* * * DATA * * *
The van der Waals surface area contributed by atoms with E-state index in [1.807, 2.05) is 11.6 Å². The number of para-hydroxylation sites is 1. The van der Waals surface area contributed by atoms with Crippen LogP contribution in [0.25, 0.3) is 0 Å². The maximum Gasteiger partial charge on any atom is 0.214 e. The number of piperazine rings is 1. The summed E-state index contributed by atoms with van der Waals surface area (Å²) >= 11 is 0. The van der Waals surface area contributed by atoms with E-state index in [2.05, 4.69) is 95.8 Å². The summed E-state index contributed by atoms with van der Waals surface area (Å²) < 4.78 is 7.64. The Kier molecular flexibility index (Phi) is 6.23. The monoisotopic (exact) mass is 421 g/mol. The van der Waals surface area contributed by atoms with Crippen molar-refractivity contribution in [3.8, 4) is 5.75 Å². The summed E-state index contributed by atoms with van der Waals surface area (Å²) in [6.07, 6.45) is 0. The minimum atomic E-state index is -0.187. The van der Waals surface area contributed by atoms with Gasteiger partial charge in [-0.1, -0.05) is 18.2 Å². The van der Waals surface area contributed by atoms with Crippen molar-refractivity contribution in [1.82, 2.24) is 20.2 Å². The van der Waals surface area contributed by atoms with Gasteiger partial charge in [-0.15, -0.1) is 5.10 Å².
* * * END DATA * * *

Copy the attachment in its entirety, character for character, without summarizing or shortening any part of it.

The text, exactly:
The van der Waals surface area contributed by atoms with E-state index in [1.807, 2.05) is 11.6 Å². The number of para-hydroxylation sites is 1. The van der Waals surface area contributed by atoms with Crippen LogP contribution in [0.25, 0.3) is 0 Å². The maximum Gasteiger partial charge on any atom is 0.214 e. The number of piperazine rings is 1. The summed E-state index contributed by atoms with van der Waals surface area (Å²) >= 11 is 0. The van der Waals surface area contributed by atoms with E-state index in [2.05, 4.69) is 95.8 Å². The summed E-state index contributed by atoms with van der Waals surface area (Å²) < 4.78 is 7.64. The Kier molecular flexibility index (Phi) is 6.23. The monoisotopic (exact) mass is 421 g/mol. The van der Waals surface area contributed by atoms with Crippen molar-refractivity contribution in [3.8, 4) is 5.75 Å². The summed E-state index contributed by atoms with van der Waals surface area (Å²) in [6.07, 6.45) is 0. The minimum atomic E-state index is -0.187. The van der Waals surface area contributed by atoms with Gasteiger partial charge in [-0.1, -0.05) is 18.2 Å². The van der Waals surface area contributed by atoms with Crippen molar-refractivity contribution in [1.82, 2.24) is 20.2 Å². The van der Waals surface area contributed by atoms with Gasteiger partial charge in [-0.15, -0.1) is 5.10 Å².